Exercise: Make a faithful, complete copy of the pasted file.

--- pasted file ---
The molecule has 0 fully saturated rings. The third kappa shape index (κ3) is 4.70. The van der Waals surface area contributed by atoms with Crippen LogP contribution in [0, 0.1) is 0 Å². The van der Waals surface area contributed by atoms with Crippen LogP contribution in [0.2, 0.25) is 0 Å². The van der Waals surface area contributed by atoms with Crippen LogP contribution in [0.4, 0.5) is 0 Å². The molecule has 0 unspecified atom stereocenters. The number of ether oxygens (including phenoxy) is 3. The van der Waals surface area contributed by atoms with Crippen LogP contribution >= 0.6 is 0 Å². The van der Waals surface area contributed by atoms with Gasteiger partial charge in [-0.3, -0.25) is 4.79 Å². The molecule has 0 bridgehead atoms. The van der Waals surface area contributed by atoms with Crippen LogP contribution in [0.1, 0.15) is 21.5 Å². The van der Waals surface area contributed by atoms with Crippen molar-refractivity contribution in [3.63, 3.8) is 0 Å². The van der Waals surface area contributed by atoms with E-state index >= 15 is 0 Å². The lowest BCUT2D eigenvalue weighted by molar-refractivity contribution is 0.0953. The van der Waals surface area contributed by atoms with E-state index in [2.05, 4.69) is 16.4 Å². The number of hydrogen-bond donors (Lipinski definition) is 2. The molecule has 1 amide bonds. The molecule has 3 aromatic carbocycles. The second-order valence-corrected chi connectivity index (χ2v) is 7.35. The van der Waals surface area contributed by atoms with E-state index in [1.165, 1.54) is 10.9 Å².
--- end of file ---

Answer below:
The molecule has 0 fully saturated rings. The third kappa shape index (κ3) is 4.70. The van der Waals surface area contributed by atoms with Crippen LogP contribution in [0, 0.1) is 0 Å². The van der Waals surface area contributed by atoms with Crippen LogP contribution in [0.2, 0.25) is 0 Å². The van der Waals surface area contributed by atoms with Crippen LogP contribution in [0.4, 0.5) is 0 Å². The molecule has 0 unspecified atom stereocenters. The number of ether oxygens (including phenoxy) is 3. The van der Waals surface area contributed by atoms with Crippen LogP contribution >= 0.6 is 0 Å². The van der Waals surface area contributed by atoms with Gasteiger partial charge in [-0.3, -0.25) is 4.79 Å². The molecule has 0 bridgehead atoms. The van der Waals surface area contributed by atoms with Crippen LogP contribution in [0.1, 0.15) is 21.5 Å². The van der Waals surface area contributed by atoms with Crippen molar-refractivity contribution in [3.63, 3.8) is 0 Å². The van der Waals surface area contributed by atoms with E-state index >= 15 is 0 Å². The lowest BCUT2D eigenvalue weighted by molar-refractivity contribution is 0.0953. The van der Waals surface area contributed by atoms with E-state index in [2.05, 4.69) is 16.4 Å². The number of hydrogen-bond donors (Lipinski definition) is 2. The molecule has 1 amide bonds. The molecule has 3 aromatic carbocycles. The second-order valence-corrected chi connectivity index (χ2v) is 7.35. The van der Waals surface area contributed by atoms with E-state index in [1.165, 1.54) is 10.9 Å².